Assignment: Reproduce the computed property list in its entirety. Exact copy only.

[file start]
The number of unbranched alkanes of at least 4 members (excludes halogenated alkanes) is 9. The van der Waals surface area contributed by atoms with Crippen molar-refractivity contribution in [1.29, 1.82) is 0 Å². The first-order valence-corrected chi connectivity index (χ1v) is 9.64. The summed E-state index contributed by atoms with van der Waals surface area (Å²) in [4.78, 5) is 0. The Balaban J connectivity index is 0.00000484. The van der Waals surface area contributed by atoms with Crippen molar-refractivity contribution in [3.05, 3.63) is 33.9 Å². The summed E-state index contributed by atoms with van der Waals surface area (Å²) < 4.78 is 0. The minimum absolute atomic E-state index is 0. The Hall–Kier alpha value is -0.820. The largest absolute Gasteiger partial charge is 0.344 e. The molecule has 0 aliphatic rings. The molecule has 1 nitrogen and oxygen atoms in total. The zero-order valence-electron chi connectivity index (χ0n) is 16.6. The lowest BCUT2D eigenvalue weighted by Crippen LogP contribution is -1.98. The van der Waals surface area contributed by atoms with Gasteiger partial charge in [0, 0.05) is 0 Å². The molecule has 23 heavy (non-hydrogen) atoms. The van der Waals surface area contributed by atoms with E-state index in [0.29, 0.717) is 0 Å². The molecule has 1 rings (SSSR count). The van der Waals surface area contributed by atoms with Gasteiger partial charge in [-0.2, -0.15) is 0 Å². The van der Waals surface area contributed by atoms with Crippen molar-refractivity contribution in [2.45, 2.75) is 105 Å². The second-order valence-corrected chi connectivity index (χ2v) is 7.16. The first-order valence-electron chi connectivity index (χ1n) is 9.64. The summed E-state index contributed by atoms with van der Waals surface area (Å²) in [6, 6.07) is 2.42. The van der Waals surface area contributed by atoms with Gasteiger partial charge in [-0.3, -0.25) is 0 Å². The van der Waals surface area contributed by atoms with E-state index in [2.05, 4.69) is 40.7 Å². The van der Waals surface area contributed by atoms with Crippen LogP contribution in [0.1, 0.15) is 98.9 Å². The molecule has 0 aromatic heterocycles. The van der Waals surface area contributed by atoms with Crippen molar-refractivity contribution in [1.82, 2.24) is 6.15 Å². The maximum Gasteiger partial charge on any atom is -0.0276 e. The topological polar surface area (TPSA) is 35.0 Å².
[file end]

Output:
The number of unbranched alkanes of at least 4 members (excludes halogenated alkanes) is 9. The van der Waals surface area contributed by atoms with Crippen molar-refractivity contribution in [1.29, 1.82) is 0 Å². The first-order valence-corrected chi connectivity index (χ1v) is 9.64. The summed E-state index contributed by atoms with van der Waals surface area (Å²) in [4.78, 5) is 0. The Balaban J connectivity index is 0.00000484. The van der Waals surface area contributed by atoms with Crippen molar-refractivity contribution in [3.05, 3.63) is 33.9 Å². The summed E-state index contributed by atoms with van der Waals surface area (Å²) < 4.78 is 0. The minimum absolute atomic E-state index is 0. The Hall–Kier alpha value is -0.820. The largest absolute Gasteiger partial charge is 0.344 e. The molecule has 0 aliphatic rings. The molecule has 1 nitrogen and oxygen atoms in total. The zero-order valence-electron chi connectivity index (χ0n) is 16.6. The lowest BCUT2D eigenvalue weighted by Crippen LogP contribution is -1.98. The van der Waals surface area contributed by atoms with Gasteiger partial charge in [0, 0.05) is 0 Å². The molecule has 23 heavy (non-hydrogen) atoms. The van der Waals surface area contributed by atoms with E-state index in [0.29, 0.717) is 0 Å². The molecule has 1 rings (SSSR count). The van der Waals surface area contributed by atoms with Gasteiger partial charge in [-0.2, -0.15) is 0 Å². The van der Waals surface area contributed by atoms with Crippen molar-refractivity contribution in [2.45, 2.75) is 105 Å². The second-order valence-corrected chi connectivity index (χ2v) is 7.16. The first-order valence-electron chi connectivity index (χ1n) is 9.64. The summed E-state index contributed by atoms with van der Waals surface area (Å²) in [6, 6.07) is 2.42. The van der Waals surface area contributed by atoms with Gasteiger partial charge in [-0.3, -0.25) is 0 Å². The van der Waals surface area contributed by atoms with E-state index in [2.05, 4.69) is 40.7 Å². The van der Waals surface area contributed by atoms with Crippen LogP contribution in [0.1, 0.15) is 98.9 Å². The molecule has 0 aromatic heterocycles. The van der Waals surface area contributed by atoms with Crippen molar-refractivity contribution in [1.82, 2.24) is 6.15 Å². The maximum Gasteiger partial charge on any atom is -0.0276 e. The topological polar surface area (TPSA) is 35.0 Å².